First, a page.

Workshop Advice Notes
It’s been about a year since I taught a workshop, so it’s about time to do that again.
I have structured the 2019 workshops for advanced beginners through intermediate painters. I like to work with painters who feel they have a lot to learn, even if they are advanced. I consider myself to be an advanced beginning painter with lots to learn though I have been painting since dirt formed.
I like the idea of being a life long learner. I don’t take students who consider themselves to be advanced painters because I often find they have the need to prove how much they know, and that they need to show off for the instructor and other students. I have worked with many self proclaimed advanced painters who in the end, don’t know all that much ;>) They get angry and frustrated when the assignments are difficult and they can’t deliver. They are disruptive and hard to control in a workshop situation. At my stage of career, I don’t want to work with ego oriented painters. I love painters who genuinely feel pleasure in the painting experience and don’t care to prove anything to me. I have helped many painters who paint far better than I do, because they were willing to think about things in a new way. A workshop should not be a battle of one upsmanship.
I think new beginners should have a class all to themselves. They are nervous and apprehensive about picking up a brush, and deserve careful attention and patience. That should be a separate workshop entirely.
The very best workshop experience comes to painters who arrive with an open mind, ready to try anything for a day or two. Eager to learn and practice, even if they will never do these techniques again.
Plan ahead, make a packing list. Sleep well and rest before the workshop because you will be spending a long day in studio or out doors, depending on the type of workshop. Keep your supplies at a minimum. You want set up and take down to be easy. Keep the bulk of your supplies in a box in your car and replenish from that.
Communicate in advance with the instructor. Ask all of your questions before you sign up. Think about your learning style. Do you like to sit and watch the instructor paint, or do you prefer to get started painting. Do you like hearing information, reading information or just painting a lot with critiques? You should think about that and ask questions about the instructors methods of teaching. If he/she is reluctant to answer your questions, find a different workshop. His/her attitude before the workshop is a good indication of how you will be treated as a student.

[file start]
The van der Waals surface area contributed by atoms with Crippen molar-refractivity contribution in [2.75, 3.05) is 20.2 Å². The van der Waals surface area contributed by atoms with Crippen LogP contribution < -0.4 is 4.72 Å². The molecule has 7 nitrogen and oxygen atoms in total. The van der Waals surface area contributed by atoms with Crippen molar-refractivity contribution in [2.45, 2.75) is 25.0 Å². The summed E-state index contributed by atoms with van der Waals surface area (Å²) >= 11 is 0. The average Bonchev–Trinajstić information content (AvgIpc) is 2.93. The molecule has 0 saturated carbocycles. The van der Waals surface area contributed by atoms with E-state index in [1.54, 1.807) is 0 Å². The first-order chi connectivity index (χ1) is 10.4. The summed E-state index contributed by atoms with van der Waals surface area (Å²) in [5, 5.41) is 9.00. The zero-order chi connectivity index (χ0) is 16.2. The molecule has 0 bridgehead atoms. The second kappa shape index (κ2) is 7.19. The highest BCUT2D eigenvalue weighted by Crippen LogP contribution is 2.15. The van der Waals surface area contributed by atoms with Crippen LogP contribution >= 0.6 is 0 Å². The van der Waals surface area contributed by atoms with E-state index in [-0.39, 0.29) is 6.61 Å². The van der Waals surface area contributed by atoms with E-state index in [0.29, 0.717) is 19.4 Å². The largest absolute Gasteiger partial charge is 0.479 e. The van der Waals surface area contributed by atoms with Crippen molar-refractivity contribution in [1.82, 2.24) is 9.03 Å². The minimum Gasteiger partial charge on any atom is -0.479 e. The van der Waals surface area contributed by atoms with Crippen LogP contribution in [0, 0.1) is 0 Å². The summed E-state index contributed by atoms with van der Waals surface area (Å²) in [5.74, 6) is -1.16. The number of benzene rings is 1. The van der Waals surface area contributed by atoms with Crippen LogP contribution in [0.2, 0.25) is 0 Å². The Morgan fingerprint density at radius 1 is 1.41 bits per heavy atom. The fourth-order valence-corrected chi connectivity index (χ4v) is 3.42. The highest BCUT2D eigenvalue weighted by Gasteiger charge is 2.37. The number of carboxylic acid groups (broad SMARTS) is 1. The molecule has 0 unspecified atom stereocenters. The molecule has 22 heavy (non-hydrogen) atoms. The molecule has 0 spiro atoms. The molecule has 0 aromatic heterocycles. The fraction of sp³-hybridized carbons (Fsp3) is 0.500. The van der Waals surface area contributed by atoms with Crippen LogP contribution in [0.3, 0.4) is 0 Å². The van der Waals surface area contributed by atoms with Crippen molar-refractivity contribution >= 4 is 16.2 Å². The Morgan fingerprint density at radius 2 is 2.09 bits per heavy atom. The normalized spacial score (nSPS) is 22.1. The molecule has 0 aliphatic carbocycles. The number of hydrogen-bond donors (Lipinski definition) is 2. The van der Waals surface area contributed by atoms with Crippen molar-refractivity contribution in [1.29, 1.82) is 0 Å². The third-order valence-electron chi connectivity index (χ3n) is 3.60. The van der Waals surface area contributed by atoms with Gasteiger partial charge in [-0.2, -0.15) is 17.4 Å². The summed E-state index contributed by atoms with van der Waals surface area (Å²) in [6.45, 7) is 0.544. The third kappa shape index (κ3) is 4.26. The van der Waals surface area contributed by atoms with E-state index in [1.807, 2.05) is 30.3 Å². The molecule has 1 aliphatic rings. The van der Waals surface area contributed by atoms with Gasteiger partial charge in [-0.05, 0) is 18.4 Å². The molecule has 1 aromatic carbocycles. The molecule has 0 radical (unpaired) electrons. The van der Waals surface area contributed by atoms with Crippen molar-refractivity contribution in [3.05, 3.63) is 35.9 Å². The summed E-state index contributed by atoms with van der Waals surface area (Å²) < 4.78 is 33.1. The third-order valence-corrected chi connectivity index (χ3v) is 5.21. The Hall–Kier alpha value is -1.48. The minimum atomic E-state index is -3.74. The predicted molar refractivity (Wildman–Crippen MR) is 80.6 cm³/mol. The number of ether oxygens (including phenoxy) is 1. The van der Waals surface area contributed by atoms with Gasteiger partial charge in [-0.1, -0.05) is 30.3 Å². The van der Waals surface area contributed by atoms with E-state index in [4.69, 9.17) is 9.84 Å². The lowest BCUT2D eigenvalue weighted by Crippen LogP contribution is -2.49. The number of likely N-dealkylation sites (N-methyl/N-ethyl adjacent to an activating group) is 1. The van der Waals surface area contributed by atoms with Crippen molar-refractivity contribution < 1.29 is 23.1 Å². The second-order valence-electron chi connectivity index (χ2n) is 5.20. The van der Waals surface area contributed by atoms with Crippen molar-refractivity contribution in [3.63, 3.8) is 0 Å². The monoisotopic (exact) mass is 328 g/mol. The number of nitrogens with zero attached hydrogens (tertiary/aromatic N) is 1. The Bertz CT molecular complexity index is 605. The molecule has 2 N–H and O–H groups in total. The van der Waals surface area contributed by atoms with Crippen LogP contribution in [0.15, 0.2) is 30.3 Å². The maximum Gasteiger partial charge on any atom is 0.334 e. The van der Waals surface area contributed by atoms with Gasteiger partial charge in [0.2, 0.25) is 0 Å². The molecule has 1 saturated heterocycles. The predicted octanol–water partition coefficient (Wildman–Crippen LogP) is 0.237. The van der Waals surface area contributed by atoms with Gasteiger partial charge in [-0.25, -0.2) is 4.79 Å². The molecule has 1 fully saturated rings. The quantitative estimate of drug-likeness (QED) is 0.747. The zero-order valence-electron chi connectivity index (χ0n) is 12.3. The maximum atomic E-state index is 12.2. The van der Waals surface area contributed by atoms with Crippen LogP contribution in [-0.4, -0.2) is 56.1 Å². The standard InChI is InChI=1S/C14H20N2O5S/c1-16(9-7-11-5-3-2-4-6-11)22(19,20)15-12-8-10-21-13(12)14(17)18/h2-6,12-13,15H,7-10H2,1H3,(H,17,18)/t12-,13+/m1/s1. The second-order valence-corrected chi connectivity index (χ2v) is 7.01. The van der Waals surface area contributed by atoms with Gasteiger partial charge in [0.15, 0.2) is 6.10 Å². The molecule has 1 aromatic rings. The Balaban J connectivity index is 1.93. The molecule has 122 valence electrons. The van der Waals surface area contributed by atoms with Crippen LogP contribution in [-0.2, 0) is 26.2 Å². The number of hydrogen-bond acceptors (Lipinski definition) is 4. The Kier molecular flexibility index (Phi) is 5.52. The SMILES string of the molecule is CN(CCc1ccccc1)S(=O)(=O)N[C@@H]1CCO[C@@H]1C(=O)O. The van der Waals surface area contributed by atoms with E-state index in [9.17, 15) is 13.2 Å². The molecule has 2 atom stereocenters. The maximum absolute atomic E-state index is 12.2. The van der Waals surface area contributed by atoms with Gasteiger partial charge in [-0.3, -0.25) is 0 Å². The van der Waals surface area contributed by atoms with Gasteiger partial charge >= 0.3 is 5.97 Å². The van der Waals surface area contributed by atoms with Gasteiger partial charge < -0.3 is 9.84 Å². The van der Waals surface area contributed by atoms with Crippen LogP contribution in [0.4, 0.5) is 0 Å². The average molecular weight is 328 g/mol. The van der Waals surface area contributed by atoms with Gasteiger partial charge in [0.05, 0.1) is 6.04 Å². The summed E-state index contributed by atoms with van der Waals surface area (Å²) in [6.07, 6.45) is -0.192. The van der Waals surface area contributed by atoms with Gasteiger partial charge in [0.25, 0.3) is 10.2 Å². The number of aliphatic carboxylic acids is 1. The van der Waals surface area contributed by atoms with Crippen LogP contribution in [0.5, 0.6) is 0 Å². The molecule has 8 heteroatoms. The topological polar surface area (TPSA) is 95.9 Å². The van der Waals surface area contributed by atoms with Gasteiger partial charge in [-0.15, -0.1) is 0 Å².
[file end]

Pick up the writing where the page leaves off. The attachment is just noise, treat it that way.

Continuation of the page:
Don’t book a workshop out of your experience range. If you are a beginner, doing an advanced workshop will be disruptive for you, the instructor, and other students. You will be lost and irritating to the advanced students.
Don’t book a workshop with too many students. You won’t get much attention. I like to teach from 8-12 students.
Don’t expect to do quality paintings at a workshop. No one should put that pressure on themselves. Consider your painting to be studies and if they are beautiful, be happy with a nice surprise. I give myself permission to do bad paintings at a workshop and for my students to do the same. It is a different atmosphere entirely, from our normal painting routines. I have had far too many students whose expectations were dashed, then blaming me for their poor paintings. These kind of ego motivated students expect their paintings to look like mine after two days. Leave your ego at home if you want to learn.
If you book a workshop and cancel, expect to pay for it anyway. It is so unfair to book a workshop, allowing an instructor to prepare for your arrival and then cancel. They have already done the work, ordered supplies and are counting on that income. Painting teachers have to make a living from their business, just like anyone else. I give back 50% of the fee for artists who cancel, but don’t expect anyone to do that.
Make sure that you like the instructor’s painting style. That doesn’t mean you want to paint like they do, just that you admire their work and it is in the same genre and style that you want to do.
If you would like to have a wonderful experience painting in north Florida, Join me in 2019 for a one day workshop at my Country Studio. I’ll be doing private workshops for groups of friends, clubs and other groups. Painting with your friends will be an enjoyable experience. You pick the subjects or ideas for the workshop and I will plan it. The workshops are on any day you choose and go from 9AM-4PM. Lunch and beverages are included for the fee of 125.00
More musings for artists and collectors to come…
I like to take a knife and thinly slice potato skins first, then the meat of the potato. I oil a sheet pan with olive oil, tossing the potato slices and skin with the oil. I separate them on the pan. I slat/pepper them , then add dried thyme, paprika, dried onion flakes, and a ton of parmesan shredded cheese. I bake them at 400 in the oven until they are crisp and browned. They make a fine snack all by themselves or a side for steak or hamburgers.